The New York Times reports on a big investigation by the Manhattan District Attorney’s office into disability fraud by more than 100 New York City police officers and firefighters. All well and good. What’s troubling is how prosecutors investigated the case. Mike Masnick explains at Techdirt:

Last week, after finally having a gag order lifted by a court, Facebook revealed how it had spent the last year fighting back against an incredibly broad search warrant from the Manhattan District Attorney’s office, for basically all information — including private messages — from 381 user accounts. The warrant came complete with a gag order forbidding the company from telling anyone — including the 381 people — about the search.

I don’t see much of a problem with looking through public social media posts for evidence of fraud. Private accounts and private messages, however, are another matter. And this obviously had nothing to do with national security, so the secret warrant and gag on Facebook is ridiculous. And it gets worse. More from Masnick:

Part of the issue, though, is over who has standing. As you may recall, Twitter was involved in a somewhat similar situation a few years back, when it went to court to protect the private messages of Malcolm Harris, who was involved in some Occupy Wall St. protests. In that case, Twitter told Harris, and Harris objected, but the court said it was only an issue between the government and Twitter, so Harris had no standing. Twitter then fought the issue, but eventuallylost. The details in this case are a bit different (including the type of request — a search warrant, rather than a 2703(d) order in Twitter’s — case, but the basic principles are fairly similar.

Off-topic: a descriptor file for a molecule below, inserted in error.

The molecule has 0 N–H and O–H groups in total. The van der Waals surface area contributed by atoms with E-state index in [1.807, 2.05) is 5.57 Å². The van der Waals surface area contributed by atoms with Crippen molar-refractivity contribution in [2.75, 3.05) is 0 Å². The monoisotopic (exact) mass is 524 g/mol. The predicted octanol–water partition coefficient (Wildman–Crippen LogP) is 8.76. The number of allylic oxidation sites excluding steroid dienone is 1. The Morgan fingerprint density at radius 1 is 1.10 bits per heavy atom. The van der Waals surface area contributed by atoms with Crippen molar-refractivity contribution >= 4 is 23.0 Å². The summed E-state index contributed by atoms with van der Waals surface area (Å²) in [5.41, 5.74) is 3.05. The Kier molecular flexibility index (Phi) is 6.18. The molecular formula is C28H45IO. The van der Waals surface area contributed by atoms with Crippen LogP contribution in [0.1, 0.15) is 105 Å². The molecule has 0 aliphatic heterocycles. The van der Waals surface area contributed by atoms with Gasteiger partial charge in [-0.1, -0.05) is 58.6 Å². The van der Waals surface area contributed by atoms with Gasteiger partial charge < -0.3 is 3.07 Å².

Masnick notes that fellow Washington Post blogger and Fourth Amendment scholar Orin Kerr told the New York Times it seems unlikely that the courts would grant standing to any of the Facebook users named in the warrant. As Masnick points out, those who were indicted can challenge the warrant. But those who weren’t won’t get a day in court to see why the government was able to sift through their online lives. One more point from Masnick:

It seems worth pointing out, by the way, that the warrant happened last July, about a month after the first Snowden revelations. While Facebook notes that it was the massive size of the warrant (more than 10x larger than any previous one) that made the company challenge it, it seems quite likely that the sudden attention on internet companies and their willingness to share personal information with the government played a big role in the decision as well. Chalk another one up to the Snowden Effect.